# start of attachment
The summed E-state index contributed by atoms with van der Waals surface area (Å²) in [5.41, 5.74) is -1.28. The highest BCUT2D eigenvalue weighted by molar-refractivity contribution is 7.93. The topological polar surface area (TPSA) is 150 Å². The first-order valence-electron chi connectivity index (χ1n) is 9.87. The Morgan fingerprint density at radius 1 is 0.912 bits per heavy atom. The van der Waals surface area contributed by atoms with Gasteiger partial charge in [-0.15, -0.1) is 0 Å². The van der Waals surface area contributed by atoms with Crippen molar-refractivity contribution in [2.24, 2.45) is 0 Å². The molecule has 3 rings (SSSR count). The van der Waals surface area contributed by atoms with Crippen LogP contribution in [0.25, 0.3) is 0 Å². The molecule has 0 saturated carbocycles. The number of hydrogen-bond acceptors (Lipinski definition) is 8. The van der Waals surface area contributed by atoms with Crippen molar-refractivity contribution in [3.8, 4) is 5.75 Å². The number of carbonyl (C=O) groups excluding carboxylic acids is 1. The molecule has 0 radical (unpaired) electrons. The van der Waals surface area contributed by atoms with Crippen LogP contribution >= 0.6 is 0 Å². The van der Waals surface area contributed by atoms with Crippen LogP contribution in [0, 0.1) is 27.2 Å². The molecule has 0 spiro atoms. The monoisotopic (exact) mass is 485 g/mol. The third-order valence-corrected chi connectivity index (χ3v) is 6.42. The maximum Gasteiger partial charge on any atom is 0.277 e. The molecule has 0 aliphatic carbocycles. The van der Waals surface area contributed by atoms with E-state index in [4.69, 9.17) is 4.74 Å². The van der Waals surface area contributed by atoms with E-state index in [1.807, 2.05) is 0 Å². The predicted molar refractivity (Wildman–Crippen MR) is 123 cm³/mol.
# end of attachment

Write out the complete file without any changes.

The summed E-state index contributed by atoms with van der Waals surface area (Å²) in [5.41, 5.74) is -1.28. The highest BCUT2D eigenvalue weighted by molar-refractivity contribution is 7.93. The topological polar surface area (TPSA) is 150 Å². The first-order valence-electron chi connectivity index (χ1n) is 9.87. The Morgan fingerprint density at radius 1 is 0.912 bits per heavy atom. The van der Waals surface area contributed by atoms with Gasteiger partial charge in [-0.15, -0.1) is 0 Å². The van der Waals surface area contributed by atoms with Crippen molar-refractivity contribution in [2.24, 2.45) is 0 Å². The molecule has 3 rings (SSSR count). The van der Waals surface area contributed by atoms with Crippen LogP contribution in [0.25, 0.3) is 0 Å². The molecule has 0 saturated carbocycles. The number of hydrogen-bond acceptors (Lipinski definition) is 8. The van der Waals surface area contributed by atoms with Crippen molar-refractivity contribution in [3.8, 4) is 5.75 Å². The number of carbonyl (C=O) groups excluding carboxylic acids is 1. The molecule has 0 radical (unpaired) electrons. The van der Waals surface area contributed by atoms with Crippen LogP contribution >= 0.6 is 0 Å². The van der Waals surface area contributed by atoms with Crippen LogP contribution in [0, 0.1) is 27.2 Å². The molecule has 0 spiro atoms. The monoisotopic (exact) mass is 485 g/mol. The third-order valence-corrected chi connectivity index (χ3v) is 6.42. The maximum Gasteiger partial charge on any atom is 0.277 e. The molecule has 0 aliphatic carbocycles. The van der Waals surface area contributed by atoms with E-state index in [4.69, 9.17) is 4.74 Å². The van der Waals surface area contributed by atoms with E-state index in [1.807, 2.05) is 0 Å². The predicted molar refractivity (Wildman–Crippen MR) is 123 cm³/mol.